Even assuming defendant maintains a policy requiring labor costs not to exceed 22% of revenue, such a policy does not violate the FLSA. The fact that a particular district or general manager may have been motivated to violate the FLSA to comply with the policy of keeping labor costs below 22% of revenue does not necessarily create a policy or practice of that manager's employer. See Babineau v. Federal Exp. Corp., 576 F.3d 1183, 1193-94 (11th Cir. 2009) ("[P]roving that [defendant] had a policy of holding its employees to efficiency standards that were difficult to meet would not prove that [it] required any individual class member to work without pay.").

The court finds that the nature of the policy violations is isolated at best. Plaintiffs have not shown class-wide FLSA violations, as "there is a total dearth of factual support for [p]laintiffs' allegations of widespread wrongdoing at [d]efendant's... restaurants" other than Adamsville. Harper v. Lovett's Buffet, Inc., 185 F.R.D. 358, 363 (M.D. Ala. 1999). A conclusory statement, without supporting evidence, does not provide support for certification. See Bacon v. Eaton Aeroquip, L.L.C., 2012 WL 431712, at *2 (E.D. Mich. Sept. 20, 2012) (finding that the plaintiffs conclusory statement that "[i]t is my personal knowledge that [Defendant's]... policy of misclassification was intentionally and uniformly enforced against all low-level supervisors at my location, which I [] understood was the same company-wide. .." provided no support for certification because the plaintiffs provided no "relevant facts or assertions to support such an understanding, nor do they indicate how or why they came to have such an understanding").

The court also finds that plaintiffs' allegations regarding Godwin do not establish a similarity with employees at the other five restaurants he manages. Plaintiffs present no evidence that Godwin imposed the alleged policies at any other restaurants. In fact, defendant presented 35 affidavits from employees working at all six restaurants that Godwin manages either stating that they have never been required to work off the clock or that they have no knowledge of a district manager or company employee requiring anyone to work off the clock. Plaintiffs presented no evidence of a company-wide or district-wide decision maker that has systematically enforced the alleged illegal policies.

Therefore, the court finds that this factor weighs against certifying the proposed collective action.

5. Similarity of Actions that Constitute Violations

Plaintiffs have alleged four types of FLSA violations: (1) requiring employees to work "off the clock" without compensation; (2) refusing to pay overtime compensation; (3) shaving time off employee time records; and (4) "falsifying tips records to avoid paying the carhop employees minimum wage." (Doc. 11 at 2.) Plaintiffs contend that these illegal policies result from defendant's corporate policies prohibiting labor costs at all Drive-In of Evansville locations from exceeding 22% of revenue and prohibiting the compensation of work performed off the clock.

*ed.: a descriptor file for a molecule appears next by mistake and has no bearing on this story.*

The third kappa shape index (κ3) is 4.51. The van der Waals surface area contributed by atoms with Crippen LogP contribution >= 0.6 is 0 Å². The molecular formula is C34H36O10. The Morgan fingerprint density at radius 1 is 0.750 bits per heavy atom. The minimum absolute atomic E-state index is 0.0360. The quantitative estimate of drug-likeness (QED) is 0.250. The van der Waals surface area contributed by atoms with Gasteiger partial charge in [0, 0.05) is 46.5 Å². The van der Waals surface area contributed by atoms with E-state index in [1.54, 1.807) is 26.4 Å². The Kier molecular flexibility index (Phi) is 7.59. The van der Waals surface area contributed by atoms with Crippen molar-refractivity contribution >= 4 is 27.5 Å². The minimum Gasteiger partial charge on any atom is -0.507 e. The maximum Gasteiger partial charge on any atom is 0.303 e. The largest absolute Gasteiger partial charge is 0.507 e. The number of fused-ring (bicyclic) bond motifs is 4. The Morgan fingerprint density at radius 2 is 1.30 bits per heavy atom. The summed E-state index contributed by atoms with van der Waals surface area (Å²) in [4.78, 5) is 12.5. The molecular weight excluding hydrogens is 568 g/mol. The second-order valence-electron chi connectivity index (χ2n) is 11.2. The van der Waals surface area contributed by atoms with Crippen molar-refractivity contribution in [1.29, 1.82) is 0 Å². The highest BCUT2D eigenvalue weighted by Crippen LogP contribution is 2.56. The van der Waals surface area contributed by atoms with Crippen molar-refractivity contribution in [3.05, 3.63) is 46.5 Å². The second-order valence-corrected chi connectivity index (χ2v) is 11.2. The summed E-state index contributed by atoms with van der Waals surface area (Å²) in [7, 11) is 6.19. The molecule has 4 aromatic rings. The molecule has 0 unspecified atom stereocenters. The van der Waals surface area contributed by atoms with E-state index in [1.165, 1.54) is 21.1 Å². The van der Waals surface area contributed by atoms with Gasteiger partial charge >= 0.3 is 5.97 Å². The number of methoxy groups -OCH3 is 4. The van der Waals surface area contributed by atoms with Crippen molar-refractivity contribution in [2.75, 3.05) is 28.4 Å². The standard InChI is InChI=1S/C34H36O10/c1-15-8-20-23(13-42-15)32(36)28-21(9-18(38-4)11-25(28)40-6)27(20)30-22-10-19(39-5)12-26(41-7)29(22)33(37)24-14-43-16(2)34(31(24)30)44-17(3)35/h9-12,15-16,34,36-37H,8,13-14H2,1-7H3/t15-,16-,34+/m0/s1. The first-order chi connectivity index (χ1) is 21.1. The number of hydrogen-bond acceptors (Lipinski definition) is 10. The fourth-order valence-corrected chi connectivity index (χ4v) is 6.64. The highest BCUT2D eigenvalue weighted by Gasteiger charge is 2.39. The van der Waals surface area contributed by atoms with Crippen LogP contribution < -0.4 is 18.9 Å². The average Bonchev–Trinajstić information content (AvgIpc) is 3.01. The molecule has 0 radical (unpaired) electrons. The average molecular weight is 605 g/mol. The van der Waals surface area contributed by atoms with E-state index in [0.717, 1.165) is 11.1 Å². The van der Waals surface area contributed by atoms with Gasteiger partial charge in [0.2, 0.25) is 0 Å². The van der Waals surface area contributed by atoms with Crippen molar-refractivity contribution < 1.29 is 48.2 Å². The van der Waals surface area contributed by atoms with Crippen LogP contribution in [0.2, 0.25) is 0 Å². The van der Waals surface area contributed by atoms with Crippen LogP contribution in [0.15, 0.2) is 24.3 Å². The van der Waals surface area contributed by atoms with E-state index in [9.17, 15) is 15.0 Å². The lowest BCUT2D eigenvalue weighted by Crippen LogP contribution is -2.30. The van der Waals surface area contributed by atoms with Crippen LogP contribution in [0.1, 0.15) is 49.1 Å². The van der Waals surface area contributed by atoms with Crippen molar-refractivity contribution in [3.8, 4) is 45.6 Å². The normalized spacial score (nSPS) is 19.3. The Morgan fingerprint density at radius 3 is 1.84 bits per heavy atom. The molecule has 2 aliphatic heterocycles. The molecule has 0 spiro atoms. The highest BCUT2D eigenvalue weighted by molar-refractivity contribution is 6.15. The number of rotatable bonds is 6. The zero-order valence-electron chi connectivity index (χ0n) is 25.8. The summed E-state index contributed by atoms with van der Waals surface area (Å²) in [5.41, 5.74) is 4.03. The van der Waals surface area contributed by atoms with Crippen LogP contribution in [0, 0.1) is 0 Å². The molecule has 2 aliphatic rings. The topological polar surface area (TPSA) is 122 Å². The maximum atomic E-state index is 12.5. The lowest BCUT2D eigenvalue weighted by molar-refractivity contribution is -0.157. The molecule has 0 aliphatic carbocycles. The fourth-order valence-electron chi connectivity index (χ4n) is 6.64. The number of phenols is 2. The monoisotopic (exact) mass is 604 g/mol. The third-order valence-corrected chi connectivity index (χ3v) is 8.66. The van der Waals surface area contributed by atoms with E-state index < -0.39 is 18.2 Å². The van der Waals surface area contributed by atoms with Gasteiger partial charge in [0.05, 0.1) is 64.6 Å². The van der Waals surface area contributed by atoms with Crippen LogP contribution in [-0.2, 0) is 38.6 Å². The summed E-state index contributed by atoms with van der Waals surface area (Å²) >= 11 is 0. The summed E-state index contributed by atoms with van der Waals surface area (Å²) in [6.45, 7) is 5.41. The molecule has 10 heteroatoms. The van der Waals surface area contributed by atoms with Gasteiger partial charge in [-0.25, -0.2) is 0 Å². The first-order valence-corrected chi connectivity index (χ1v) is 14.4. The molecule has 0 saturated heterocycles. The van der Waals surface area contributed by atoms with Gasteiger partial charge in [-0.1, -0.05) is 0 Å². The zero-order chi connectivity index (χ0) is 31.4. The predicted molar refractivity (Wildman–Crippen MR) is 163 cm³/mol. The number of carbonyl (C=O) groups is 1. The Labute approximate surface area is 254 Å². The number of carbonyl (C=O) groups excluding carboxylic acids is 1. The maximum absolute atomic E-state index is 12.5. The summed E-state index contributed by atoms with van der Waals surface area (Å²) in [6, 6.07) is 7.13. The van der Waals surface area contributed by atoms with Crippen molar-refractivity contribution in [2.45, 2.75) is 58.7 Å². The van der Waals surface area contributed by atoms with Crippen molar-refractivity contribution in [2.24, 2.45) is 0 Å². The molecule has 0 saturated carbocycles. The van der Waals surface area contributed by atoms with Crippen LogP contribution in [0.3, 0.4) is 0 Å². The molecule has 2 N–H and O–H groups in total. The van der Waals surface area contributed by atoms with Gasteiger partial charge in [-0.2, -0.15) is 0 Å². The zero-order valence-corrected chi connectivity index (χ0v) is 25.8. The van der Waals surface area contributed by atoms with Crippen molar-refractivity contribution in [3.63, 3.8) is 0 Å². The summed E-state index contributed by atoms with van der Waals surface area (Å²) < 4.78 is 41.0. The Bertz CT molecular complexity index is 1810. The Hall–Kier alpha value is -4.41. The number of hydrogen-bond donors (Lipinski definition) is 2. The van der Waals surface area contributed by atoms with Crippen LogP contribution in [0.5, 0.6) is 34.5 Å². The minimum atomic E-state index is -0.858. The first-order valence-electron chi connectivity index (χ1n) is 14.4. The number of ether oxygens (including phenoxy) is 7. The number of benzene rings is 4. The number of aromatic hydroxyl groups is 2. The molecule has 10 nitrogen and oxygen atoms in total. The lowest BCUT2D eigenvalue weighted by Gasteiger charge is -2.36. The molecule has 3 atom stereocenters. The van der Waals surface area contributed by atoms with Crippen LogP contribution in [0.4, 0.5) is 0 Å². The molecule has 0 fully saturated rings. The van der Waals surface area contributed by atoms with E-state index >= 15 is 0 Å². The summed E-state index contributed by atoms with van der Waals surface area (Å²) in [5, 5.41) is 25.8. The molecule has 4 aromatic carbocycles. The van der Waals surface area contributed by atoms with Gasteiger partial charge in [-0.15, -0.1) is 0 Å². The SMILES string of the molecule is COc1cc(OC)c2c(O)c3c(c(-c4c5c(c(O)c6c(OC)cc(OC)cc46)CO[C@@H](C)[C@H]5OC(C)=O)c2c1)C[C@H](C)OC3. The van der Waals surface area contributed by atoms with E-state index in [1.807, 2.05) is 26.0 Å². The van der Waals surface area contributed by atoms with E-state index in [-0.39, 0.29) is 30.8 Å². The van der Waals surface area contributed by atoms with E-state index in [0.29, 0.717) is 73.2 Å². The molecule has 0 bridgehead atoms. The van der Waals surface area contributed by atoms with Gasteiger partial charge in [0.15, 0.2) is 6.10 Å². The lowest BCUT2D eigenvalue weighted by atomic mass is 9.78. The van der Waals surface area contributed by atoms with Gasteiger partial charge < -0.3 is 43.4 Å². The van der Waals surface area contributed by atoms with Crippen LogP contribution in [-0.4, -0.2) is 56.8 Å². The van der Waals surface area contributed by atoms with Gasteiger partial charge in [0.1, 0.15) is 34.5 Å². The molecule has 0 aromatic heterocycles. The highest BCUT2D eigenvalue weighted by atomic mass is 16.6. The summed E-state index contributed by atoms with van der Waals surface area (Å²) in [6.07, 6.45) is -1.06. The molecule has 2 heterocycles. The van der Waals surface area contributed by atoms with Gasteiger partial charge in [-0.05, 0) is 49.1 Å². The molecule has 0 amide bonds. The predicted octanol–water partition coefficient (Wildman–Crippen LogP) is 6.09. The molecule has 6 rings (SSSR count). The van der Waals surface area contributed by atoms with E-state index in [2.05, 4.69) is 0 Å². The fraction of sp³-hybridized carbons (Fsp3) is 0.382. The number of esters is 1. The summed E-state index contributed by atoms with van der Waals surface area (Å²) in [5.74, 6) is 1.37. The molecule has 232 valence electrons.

"[T]he mere fact that violations occurred cannot be enough to establish similarity, as that would not ultimately be sufficient to establish a pattern and practice without a showing that the violations were more than sporadic occurrences." Marsh, 242 F.Supp.2d at 1094. Plaintiff must demonstrate a "pattern" of FLSA violations that "stem from [defendant's] formal or informal policy." Id .; see also Morgan v. Family Dollar Stores, Inc., 551 F.3d 1233, 1264 (11th Cir. 2008) ("There is nothing unfair about litigating a single corporate decision in a single collective action, especially where there is robust evidence that store managers perform uniform, cookie-cutter tasks mandated by a one-size-fits-all corporate manual.").

Plaintiffs allege that defendant required all employees to work off the clock without pay for multiple hours every day to cut labor costs. All thirteen plaintiffs and opt-in plaintiffs make similar declarations that they worked numerous hours off the clock to avoid termination. Shennetta Thedford testified that "[s]ome days I wasn't able to clock in at all. I was not compensated at all for the days that I worked but was not able to clock in despite the fact that I was scheduled to work these days and did in fact work them." (Doc. 13-4 ¶ 29.) Plaintiffs do not include among their broad allegations any specific incidents of defendant requiring them to work off the clock. Despite plaintiffs claiming that "violations alleged by the plaintiffs are wide-spread, systematic violations that affect all the defendant's hourly employees, " (Doc. 12 at 39), plaintiffs have not presented specific evidence of violations in the Adamsville or Bessemer restaurants, much less in any other restaurant. Defendant produced Declarations from thirty-seven employees stating that defendant paid them for all the time they worked, which further detracts from plaintiffs' claim that they are similarly situated to the proposed class.

The court finds that plaintiffs are not similarly situated to the proposed class with regard to the alleged violation of requiring employees to work off the clock.